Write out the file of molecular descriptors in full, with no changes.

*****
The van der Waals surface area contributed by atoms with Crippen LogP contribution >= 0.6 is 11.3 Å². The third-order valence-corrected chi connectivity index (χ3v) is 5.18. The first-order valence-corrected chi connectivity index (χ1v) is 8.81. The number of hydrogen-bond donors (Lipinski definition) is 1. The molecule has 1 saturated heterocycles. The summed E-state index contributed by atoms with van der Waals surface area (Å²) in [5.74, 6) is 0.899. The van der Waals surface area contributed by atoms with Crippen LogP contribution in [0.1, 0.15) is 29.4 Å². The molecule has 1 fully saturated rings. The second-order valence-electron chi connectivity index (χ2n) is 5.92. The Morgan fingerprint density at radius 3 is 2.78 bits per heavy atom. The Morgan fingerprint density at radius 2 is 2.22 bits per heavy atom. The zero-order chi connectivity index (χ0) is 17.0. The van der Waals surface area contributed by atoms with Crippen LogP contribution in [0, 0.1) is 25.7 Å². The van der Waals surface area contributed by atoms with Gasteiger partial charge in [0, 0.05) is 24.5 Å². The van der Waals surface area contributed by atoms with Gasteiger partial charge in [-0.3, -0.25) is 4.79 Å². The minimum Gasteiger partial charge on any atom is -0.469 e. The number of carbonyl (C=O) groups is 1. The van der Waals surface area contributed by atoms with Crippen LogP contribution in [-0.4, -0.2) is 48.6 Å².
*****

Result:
The van der Waals surface area contributed by atoms with Crippen LogP contribution >= 0.6 is 11.3 Å². The third-order valence-corrected chi connectivity index (χ3v) is 5.18. The first-order valence-corrected chi connectivity index (χ1v) is 8.81. The number of hydrogen-bond donors (Lipinski definition) is 1. The molecule has 1 saturated heterocycles. The summed E-state index contributed by atoms with van der Waals surface area (Å²) in [5.74, 6) is 0.899. The van der Waals surface area contributed by atoms with Crippen LogP contribution in [0.1, 0.15) is 29.4 Å². The molecule has 1 fully saturated rings. The second-order valence-electron chi connectivity index (χ2n) is 5.92. The Morgan fingerprint density at radius 3 is 2.78 bits per heavy atom. The Morgan fingerprint density at radius 2 is 2.22 bits per heavy atom. The zero-order chi connectivity index (χ0) is 17.0. The van der Waals surface area contributed by atoms with Crippen LogP contribution in [0, 0.1) is 25.7 Å². The van der Waals surface area contributed by atoms with Gasteiger partial charge in [0, 0.05) is 24.5 Å². The van der Waals surface area contributed by atoms with Gasteiger partial charge in [-0.3, -0.25) is 4.79 Å². The minimum Gasteiger partial charge on any atom is -0.469 e. The number of carbonyl (C=O) groups is 1. The van der Waals surface area contributed by atoms with Crippen LogP contribution in [-0.4, -0.2) is 48.6 Å².